This exhibition will feature approximately 30 works.
About This Exhibition
This exhibition will feature about 30 selected images from Suzuki’s work throughout his career, including subjects such as flowers, the city of Tokyo, and portraits. Combining both photographs taken under direction and snapshots, as well as works that have never been presented before, this exhibition will offer the chance to sense the breadth of Suzuki’s creative perspective, and will represent Suzuki’s imaginative and thought processes. All taken with film, the photographs have been selected without adherence to particular themes. A rich narrative becomes manifest in the exhibition space from an abundance of a kind of energy, formed of an accumulation of moments each with the density of only having been possible to capture at their particular place and time – all taken on film, disallowing the possibility of editing or retouching, and therefore adding an element of the unpredictable to mere technique and concept.
Together with the use of positive films and dates on his photographs, Suzuki is known for his unique technique of using of half-frame cameras, with which he creates multiple cuts on one sheet with reduced sharpness. He started exploring what was possible within the limitations of film cameras when digital became widely available, making work that turned the half-frame camera’s inconvenience into an advantage. Positive film also makes possible the expression of the particular humidity special to the city of Tokyo, which Suzuki also discovered because he searched for it in analogue after digital had made it possible. Suzuki’s work is a unique world of beauty that lingers deep within us, even though it is composed of simple fragments of transient time. This shown is a rare opportunity to see Suzuki’s multifaceted practice, up until now mainly expressed in editorials, within an exhibition space.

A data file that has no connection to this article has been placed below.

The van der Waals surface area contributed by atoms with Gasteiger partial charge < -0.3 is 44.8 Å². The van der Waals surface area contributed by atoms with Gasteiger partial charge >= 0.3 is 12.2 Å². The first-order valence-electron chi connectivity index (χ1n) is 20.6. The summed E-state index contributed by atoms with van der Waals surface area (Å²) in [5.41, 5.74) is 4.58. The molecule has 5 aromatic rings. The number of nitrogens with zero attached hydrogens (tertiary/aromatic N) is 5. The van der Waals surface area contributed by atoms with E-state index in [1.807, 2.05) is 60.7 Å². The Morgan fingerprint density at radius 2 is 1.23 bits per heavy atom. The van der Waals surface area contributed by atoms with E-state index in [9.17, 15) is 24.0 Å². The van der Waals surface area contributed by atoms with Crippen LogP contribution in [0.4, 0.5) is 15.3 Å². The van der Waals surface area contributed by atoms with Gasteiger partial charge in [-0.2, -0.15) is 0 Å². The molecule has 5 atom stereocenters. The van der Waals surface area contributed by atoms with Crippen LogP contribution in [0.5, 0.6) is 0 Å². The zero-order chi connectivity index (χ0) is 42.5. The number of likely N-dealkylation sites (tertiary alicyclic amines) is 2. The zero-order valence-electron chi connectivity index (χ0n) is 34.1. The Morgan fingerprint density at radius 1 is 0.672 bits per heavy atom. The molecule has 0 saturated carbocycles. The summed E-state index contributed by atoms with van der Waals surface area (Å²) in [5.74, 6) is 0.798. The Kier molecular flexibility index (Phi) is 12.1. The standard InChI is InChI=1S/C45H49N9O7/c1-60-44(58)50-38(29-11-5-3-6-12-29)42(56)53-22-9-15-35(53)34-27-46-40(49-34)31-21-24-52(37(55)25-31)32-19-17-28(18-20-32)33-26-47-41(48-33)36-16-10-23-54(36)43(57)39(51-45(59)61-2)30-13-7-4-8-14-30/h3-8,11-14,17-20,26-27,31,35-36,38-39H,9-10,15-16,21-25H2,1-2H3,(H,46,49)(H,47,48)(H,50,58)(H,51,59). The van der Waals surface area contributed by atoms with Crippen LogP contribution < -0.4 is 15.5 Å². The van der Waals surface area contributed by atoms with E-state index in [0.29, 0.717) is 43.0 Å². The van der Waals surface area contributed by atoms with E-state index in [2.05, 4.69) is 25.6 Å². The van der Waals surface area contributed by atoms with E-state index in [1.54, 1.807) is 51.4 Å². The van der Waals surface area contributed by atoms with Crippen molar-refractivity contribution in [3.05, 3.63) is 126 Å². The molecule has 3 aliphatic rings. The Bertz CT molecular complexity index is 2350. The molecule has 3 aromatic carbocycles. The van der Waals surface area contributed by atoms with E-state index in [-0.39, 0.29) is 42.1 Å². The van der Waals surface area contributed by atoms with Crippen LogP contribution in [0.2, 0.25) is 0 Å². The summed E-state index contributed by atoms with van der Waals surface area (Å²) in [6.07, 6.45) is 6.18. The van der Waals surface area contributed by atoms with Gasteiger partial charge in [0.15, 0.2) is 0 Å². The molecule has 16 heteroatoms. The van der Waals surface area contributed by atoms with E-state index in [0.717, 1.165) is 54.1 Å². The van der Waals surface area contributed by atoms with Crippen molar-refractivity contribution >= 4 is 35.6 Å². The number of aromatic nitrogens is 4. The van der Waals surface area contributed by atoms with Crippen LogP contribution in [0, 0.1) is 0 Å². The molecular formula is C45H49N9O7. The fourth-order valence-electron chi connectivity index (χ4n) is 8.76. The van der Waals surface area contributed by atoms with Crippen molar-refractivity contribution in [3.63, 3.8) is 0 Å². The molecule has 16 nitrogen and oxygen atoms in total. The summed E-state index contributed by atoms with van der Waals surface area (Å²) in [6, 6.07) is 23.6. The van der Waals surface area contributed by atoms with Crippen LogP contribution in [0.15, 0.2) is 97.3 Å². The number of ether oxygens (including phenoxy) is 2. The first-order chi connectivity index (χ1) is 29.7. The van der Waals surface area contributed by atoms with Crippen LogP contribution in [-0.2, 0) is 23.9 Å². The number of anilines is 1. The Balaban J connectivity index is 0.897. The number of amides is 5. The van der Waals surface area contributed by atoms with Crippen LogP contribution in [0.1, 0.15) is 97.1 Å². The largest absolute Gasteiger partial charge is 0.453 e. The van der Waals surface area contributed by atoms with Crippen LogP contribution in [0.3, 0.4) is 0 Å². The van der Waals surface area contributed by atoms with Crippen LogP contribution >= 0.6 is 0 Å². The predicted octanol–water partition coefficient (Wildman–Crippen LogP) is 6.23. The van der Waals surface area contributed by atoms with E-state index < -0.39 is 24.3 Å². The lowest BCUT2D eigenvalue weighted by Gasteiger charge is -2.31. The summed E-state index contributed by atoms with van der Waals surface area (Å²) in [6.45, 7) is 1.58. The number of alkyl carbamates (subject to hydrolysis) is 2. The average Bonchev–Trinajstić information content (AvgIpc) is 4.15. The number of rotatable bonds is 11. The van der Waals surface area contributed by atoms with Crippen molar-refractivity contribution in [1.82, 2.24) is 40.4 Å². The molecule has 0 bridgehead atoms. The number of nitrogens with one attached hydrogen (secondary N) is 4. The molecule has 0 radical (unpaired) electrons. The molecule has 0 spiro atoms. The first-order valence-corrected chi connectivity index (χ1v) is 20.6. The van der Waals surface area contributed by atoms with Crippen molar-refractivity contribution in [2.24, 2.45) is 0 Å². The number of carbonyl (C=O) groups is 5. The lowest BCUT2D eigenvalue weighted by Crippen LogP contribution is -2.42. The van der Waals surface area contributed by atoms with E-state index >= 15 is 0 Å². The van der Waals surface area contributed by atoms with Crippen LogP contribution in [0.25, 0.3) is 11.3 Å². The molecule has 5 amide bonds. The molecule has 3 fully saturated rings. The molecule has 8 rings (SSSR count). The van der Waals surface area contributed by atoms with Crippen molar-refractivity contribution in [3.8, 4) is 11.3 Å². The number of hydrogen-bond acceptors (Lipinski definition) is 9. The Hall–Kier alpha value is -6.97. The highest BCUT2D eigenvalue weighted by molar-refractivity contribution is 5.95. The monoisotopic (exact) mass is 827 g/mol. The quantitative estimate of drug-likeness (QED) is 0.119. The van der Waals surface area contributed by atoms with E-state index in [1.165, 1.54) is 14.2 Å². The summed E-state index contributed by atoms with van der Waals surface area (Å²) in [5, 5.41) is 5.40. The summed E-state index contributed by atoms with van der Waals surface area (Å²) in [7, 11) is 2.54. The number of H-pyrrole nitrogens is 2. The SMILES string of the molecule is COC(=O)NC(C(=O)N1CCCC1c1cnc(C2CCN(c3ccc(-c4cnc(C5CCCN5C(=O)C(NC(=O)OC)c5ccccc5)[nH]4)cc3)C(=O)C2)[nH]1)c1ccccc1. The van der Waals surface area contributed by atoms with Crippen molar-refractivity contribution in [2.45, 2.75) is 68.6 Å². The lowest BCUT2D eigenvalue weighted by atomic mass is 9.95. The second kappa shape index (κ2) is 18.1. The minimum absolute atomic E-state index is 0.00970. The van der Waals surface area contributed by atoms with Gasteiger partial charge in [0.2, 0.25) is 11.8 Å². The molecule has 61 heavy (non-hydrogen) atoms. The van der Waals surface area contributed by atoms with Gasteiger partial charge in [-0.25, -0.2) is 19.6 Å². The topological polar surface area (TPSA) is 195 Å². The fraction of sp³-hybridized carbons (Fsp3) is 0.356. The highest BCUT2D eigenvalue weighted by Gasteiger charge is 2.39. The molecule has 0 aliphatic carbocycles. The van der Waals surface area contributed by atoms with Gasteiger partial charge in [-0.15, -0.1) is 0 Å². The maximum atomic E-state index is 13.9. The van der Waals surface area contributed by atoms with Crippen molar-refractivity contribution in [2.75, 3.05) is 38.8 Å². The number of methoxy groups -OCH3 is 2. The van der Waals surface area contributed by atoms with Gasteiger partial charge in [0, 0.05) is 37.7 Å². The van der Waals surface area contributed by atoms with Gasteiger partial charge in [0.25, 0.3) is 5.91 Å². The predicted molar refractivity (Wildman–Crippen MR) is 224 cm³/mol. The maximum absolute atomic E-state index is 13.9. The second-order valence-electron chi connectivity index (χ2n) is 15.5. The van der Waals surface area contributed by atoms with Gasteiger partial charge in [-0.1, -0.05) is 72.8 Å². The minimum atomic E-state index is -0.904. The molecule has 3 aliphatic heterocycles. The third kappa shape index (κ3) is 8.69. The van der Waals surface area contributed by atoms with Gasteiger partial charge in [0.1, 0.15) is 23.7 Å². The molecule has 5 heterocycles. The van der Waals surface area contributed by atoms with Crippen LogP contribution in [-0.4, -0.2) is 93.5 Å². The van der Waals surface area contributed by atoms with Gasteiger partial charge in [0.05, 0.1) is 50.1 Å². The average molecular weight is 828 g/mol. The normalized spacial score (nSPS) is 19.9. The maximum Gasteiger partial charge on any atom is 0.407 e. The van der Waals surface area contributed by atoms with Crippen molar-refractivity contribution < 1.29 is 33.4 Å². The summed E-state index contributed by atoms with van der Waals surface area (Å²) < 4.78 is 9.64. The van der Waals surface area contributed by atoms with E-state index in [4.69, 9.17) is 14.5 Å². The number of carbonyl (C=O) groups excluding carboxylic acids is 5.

Chikashi Suzuki "A Fine Day in Tokyo"
April 21 - June 2, 2018
11 am - 6 pm / Tue, Wed, Thu and Saturday
11 am - 8 pm / Friday
Closed on Sun, Mon and National Holidays
TERRADA Art Complex 5F
Chikashi Suzuki was born in 1972 in Chiba, Japan. He moved to Paris in 1998 and started his career as a photographer with the magazine Purple. His work has been published in many international magazines such as Purple (France), Libertine/DUNE (Japan), i-D (UK), Dazed and Confused (UK), CODE (the Netherlands), Hobo (Canada), IANN (South Korea), honeyee.com (Japan), and commons & sense (Japan). His prolific practice also includes campaign visuals for fashion brands such as ISSEY MIYAKE, TOGA, and Y’s; movies for GUCCI and FACETASM; and photography for Björk’s Biophilia and Banana Yoshimoto’s book Donguri Shimai (2011, Shinchosha). Suzuki has held solo exhibitions at treesaresospecial (2005, Tokyo) and G/P Gallery (2009, Tokyo), and his group exhibition venues include colette (1998, Paris), LA MOCA (1998, Los Angeles), and the Henry Art Gallery (2001, Washington). His major publications include “shapes of blooming” (2005, treesaresospecial), “Driving with Rinko Kikuchi” (2008, THE international), “Lumen #06 Chikashi Suzuki: CITE” (2009, Art Beat Publishers/ G/P Gallery), and “SAKURA!” (2014, litter more) amongst others.